A lawmaker is urging his colleagues to back a bill he is sponsoring to ensure Pennsylvania parents get notified when sexually explicit content is distributed in their children’s K-12 schools.
State Representative Russ Diamond (R-Jonestown) announced he will introduce a companion bill to a Senate measure authored by Senator Ryan Aument (R-Lititz). The legislation would mandate that schools note sexually explicit texts and other media assigned or displayed as part of students’ coursework. The bill would further instruct schools to tell parents when a book their child accesses from their school library features sexually frank content.
Pennsylvania Senators Ryan Aument (R-Lititz) and Frank Farry (R-Langhorne) on Wednesday proposed creating runoff primary elections in the Keystone State.
The two lawmakers wrote in a memorandum describing their legislation that they want to ensure that all major-party nominees have the support of at least half of participants in a primary. Their bill would require a second primary contest between the top two vote-getters in the initial nomination election whenever no candidate received more than 50 percent of the vote. Aument and Farry clarified that their bill would not apply to general elections.
In a bipartisan 8-3 vote on Tuesday, Pennsylvania’s Senate Finance Committee passed legislation to speed the state’s reduction of its corporate net income tax (CNIT).
Last year, as part of the Keystone State’s budget, lawmakers initiated a reduction of the CNIT from 9.99 percent to 4.99 percent over the next decade. Before the change, Pennsylvania had the second-highest state corporate tax in the U.S. behind New Jersey’s 11.5-percent rate.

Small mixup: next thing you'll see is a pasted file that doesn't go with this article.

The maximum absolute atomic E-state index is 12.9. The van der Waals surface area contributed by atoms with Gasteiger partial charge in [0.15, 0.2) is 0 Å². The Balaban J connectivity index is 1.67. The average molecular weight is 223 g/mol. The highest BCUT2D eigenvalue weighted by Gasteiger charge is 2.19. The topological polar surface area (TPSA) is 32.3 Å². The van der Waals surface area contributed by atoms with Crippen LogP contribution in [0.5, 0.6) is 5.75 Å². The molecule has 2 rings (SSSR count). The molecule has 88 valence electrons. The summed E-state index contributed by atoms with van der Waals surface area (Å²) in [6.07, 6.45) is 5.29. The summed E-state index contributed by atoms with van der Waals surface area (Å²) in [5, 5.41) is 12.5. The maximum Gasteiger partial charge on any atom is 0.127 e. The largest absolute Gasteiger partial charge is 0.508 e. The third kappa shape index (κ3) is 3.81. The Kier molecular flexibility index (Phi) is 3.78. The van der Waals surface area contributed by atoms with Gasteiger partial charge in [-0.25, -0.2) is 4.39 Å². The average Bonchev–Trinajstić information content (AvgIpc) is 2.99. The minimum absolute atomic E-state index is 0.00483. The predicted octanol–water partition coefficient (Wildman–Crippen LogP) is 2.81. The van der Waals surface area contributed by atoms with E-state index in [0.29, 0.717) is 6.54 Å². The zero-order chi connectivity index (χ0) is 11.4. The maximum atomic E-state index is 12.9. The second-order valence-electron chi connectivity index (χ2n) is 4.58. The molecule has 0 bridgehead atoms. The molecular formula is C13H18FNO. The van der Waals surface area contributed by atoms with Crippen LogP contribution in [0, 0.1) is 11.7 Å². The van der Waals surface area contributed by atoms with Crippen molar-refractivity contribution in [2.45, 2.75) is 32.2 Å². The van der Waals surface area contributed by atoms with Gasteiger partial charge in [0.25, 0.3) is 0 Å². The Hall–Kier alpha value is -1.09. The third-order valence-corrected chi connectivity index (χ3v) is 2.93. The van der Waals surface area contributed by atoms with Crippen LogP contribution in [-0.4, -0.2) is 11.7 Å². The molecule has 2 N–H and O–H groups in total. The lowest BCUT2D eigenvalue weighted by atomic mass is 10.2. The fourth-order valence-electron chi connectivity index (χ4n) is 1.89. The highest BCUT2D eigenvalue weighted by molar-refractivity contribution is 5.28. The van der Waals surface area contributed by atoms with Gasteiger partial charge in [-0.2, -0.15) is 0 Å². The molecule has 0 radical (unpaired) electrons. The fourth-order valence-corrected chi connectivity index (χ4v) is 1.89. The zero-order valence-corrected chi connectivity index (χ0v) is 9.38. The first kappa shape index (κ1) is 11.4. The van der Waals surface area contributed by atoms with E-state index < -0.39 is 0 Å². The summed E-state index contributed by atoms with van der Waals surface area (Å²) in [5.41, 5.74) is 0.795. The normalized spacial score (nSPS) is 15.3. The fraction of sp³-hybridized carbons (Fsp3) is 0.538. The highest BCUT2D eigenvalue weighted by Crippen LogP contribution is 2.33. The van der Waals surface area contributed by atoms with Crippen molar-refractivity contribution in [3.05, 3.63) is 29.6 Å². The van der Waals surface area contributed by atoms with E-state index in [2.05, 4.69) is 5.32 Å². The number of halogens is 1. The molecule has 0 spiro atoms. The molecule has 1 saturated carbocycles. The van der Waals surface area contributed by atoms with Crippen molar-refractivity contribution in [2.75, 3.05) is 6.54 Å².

Over the weekend, Pennsylvania state Senator Ryan Aument (R-Lititz) told colleagues he will reintroduce a measure to clean up his state’s voter rolls.
Concern about the Keystone State’s voter records grew after Democratic Auditor General Eugene DePasquale issued a report in December 2019 alerting lawmakers to copious apparent errors in the Statewide Uniform Registry of Electors (SURE).
A committee of the GOP-run Pennsylvania Senate voted Wednesday to change the state’s voter-records system as recommended by a Democratic former state auditor general.
The bill, sponsored by Sen. Ryan Aument (R-Lititz), passed the State Government Committee seven to four, with all Republicans and no Democrats backing the measure.
Pennsylvania State Sen. Ryan Aument (R-Lititz) announced yesterday he has introduced a bill to correct errors in the state’s voter record-keeping system.
In Dec. 2019, a report by Democratic then-Auditor General Eugene DePasquale detailed a host of problems with that system, known as the Statewide Uniform Registry of Electors (SURE). Within that registry, which is maintained by the Pennsylvania Department of State, DePasquale and his staff discovered 24,408 cases of the same driver’s license (DL) number being indicated on multiple voter records. They also found 2,991 voter records containing information matching that on state Department of Health deceased files.